Lazarus, Charles

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Lazarus, Charles

Toys "R" Us, Inc.


Charles Lazarus is one of the nation's most enterprising and successful entrepreneurs. A retail and merchandising genius, he had the foresight to see the potential in specializing in toys alone and to invest in a revolutionary computerized inventory system. This system kept the company he built from scratch on top of the most important trends in the toy industry. The company would remain the number one toy retailer for decades. Lazarus's homogenization of the huge warehouse–like stores and unprecedented selection of some 18,000 toys combined with deep discounts from bulk buying took the company from a single toy store begun in his father's basement to an $11 billion business enterprise with more than 1,450 stores worldwide.

Personal Life

Lazarus married wife Joan Regenbogen in 1995. He was widowed from his previous wife of 16 years, Helen Singer–Kaplan, the famous sex therapist who died of cancer in August 1995. A messy legal suit ensued after Kaplan notified Lazarus of her intention to seek a divorce the day before her death in order to trigger a post–nuptial agreement ordering Lazarus to give her a sum of $20 million that she intended to go, after her death, to her children from a previous marriage. Lazarus has two daughters from his first wife, Ruth and Diane. He was inducted into the Toy Industry Hall of Fame in 1990 by the American Toy Institute.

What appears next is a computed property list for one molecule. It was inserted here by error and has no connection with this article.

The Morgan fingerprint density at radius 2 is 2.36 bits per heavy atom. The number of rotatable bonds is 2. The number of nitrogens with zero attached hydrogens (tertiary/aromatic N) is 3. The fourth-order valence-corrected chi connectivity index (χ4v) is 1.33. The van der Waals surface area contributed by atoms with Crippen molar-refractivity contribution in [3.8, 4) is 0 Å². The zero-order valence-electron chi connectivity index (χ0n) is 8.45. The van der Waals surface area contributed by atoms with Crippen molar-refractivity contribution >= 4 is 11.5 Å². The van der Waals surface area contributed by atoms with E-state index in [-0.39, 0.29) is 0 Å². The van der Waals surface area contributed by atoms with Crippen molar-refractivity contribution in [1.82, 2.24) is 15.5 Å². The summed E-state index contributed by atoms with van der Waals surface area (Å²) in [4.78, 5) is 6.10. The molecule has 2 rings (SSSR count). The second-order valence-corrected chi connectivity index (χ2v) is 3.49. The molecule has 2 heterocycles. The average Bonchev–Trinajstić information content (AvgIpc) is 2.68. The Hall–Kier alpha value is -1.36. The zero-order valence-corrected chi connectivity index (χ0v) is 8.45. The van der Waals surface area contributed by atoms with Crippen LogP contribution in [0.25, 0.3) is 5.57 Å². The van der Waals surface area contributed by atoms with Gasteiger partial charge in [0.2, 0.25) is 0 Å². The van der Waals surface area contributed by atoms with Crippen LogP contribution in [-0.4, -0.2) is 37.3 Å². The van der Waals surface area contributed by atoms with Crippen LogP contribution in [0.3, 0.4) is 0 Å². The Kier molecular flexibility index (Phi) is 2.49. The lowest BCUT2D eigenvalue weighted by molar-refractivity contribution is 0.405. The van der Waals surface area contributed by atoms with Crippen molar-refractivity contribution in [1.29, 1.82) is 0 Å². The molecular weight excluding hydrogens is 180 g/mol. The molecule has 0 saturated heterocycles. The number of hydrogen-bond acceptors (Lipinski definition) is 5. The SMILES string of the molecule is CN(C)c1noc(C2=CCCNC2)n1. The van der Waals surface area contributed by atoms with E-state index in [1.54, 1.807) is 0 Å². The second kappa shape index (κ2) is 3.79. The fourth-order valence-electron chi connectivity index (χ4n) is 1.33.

Charles Lazarus was born in 1923 in Washington, D.C. His father sold used bicycles out of the family's house, purchasing broken bikes and repairing them for resale. When young Charles asked his father why they didn't sell new bikes, his father told him something he never forgot—that he couldn't compete with the large chain stores that could sell them for much less. He went on to serve as a cryptographer in World War II, and when he returned from the army in 1948 he considered enrolling in college on the G.I. Bill but felt he was too old at 25. Searching for a career of some kind, Lazarus didn't have to look beyond the very house he was born in and with $5,000 began a business selling baby furniture out of his father's Washington, D.C. bike shop. Other servicemen were returning from the war and starting families, and Lazarus planned to supply the growing demands of these new parents. Customers then started asking for toys for their babies as well, so Lazarus began to stock toys. He called his business Baby Furniture and Toy Supermarket with a backward "R" to give the name a unique quality.